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Health bodies refuse to sign government deal on alcohol

Six key UK health associations have rejected the government’s new ‘responsibility deal’ on alcohol – ahead of its publication tomorrow.

BMA: ‘no option but to walk away from the table”

The British Medical Association, Alcohol Concern and other medical groups have announced that they will not sign up to the Public Health Responsibility Deal.

This is a partnership between the Department of Health, UK industry and the health community covering food, alcohol, physical activity and health at work.

The six organisations give a series of reasons why – as a group – they are unable to sign up to the deal’s alcohol policy.

They believe the Responsibility Deal policy objective to foster a culture of responsible drinking does not adequately address the problems of morbidity and mortality caused by alcohol.

They also say drinks industry pledges are not reliable, and the Responsibility Deal process has not taken the health lobby’s alternative pledges into account.

These pledges include not to advertise in cinemas during under-18 films, and to put health warnings on all bottles.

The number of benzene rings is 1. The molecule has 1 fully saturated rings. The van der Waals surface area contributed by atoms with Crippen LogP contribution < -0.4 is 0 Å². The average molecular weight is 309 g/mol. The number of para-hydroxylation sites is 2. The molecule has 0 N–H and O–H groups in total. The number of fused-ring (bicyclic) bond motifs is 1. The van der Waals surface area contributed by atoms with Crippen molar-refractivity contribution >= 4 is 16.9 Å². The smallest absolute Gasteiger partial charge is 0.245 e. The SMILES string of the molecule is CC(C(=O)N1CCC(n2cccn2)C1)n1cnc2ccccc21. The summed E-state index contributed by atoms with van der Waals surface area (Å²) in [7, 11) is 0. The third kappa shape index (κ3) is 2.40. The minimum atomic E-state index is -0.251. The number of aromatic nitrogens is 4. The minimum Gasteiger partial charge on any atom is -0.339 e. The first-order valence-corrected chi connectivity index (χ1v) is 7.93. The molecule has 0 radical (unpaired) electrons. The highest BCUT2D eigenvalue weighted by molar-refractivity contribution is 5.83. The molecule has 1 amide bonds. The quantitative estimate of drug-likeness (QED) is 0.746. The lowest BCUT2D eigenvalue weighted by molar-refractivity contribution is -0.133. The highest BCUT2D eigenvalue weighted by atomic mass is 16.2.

While the organisations stress they ‘remain completely open to dialogue with the government’, they also say they ‘have not yet seen evidence that Government is working towards a comprehensive, cross-departmental strategy to reduce alcohol harm, based on evidence of what works, with rigorous evaluation metrics.’

The Wine and Spirit Trade Association says it will not comment before the publication of the government’s Public Health Responsibility Deal tomorrow.

The six organisations involved in today’s announcement are: Alcohol Concern, British Association for the Study of the Liver, British Liver Trust, British Medical Association, Institute of Alcohol Studies, and the Royal College of Physicians.

BMA spokeswoman Dr Vivienne Nathanson said, “The BMA has thought long and hard about walking away from the table but ultimately we do not feel we have any option. The government has talked the talk in respect of wanting to tackle alcohol misuse but when it comes to taking tough action that will achieve results it falls short. Instead it has chosen to rely on the alcohol industry to develop policies – given the inherent conflict of interest these will do nothing to reduce the harm caused by alcohol misuse.’

Written by Adam Lechmere

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